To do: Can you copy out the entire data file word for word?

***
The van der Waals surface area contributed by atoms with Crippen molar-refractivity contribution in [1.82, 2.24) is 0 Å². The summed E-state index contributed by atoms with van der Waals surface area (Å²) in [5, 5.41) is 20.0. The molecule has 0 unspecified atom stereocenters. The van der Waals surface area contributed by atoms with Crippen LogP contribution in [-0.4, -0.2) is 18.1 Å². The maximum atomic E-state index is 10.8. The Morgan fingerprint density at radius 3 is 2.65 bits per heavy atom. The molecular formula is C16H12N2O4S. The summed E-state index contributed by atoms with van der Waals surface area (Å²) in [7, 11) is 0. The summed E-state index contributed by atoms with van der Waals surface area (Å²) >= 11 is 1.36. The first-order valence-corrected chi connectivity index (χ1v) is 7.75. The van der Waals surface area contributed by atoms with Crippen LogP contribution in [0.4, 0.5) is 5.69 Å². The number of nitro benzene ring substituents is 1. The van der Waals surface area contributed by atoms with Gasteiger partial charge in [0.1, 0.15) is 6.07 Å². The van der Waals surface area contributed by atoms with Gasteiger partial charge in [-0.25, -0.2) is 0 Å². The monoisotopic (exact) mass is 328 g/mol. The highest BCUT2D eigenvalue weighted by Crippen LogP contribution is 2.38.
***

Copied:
The van der Waals surface area contributed by atoms with Crippen molar-refractivity contribution in [1.82, 2.24) is 0 Å². The summed E-state index contributed by atoms with van der Waals surface area (Å²) in [5, 5.41) is 20.0. The molecule has 0 unspecified atom stereocenters. The van der Waals surface area contributed by atoms with Crippen LogP contribution in [-0.4, -0.2) is 18.1 Å². The maximum atomic E-state index is 10.8. The Morgan fingerprint density at radius 3 is 2.65 bits per heavy atom. The molecular formula is C16H12N2O4S. The summed E-state index contributed by atoms with van der Waals surface area (Å²) in [7, 11) is 0. The summed E-state index contributed by atoms with van der Waals surface area (Å²) >= 11 is 1.36. The first-order valence-corrected chi connectivity index (χ1v) is 7.75. The van der Waals surface area contributed by atoms with Crippen LogP contribution in [0.4, 0.5) is 5.69 Å². The number of nitro benzene ring substituents is 1. The van der Waals surface area contributed by atoms with Gasteiger partial charge in [0.1, 0.15) is 6.07 Å². The van der Waals surface area contributed by atoms with Gasteiger partial charge in [-0.25, -0.2) is 0 Å². The monoisotopic (exact) mass is 328 g/mol. The highest BCUT2D eigenvalue weighted by Crippen LogP contribution is 2.38.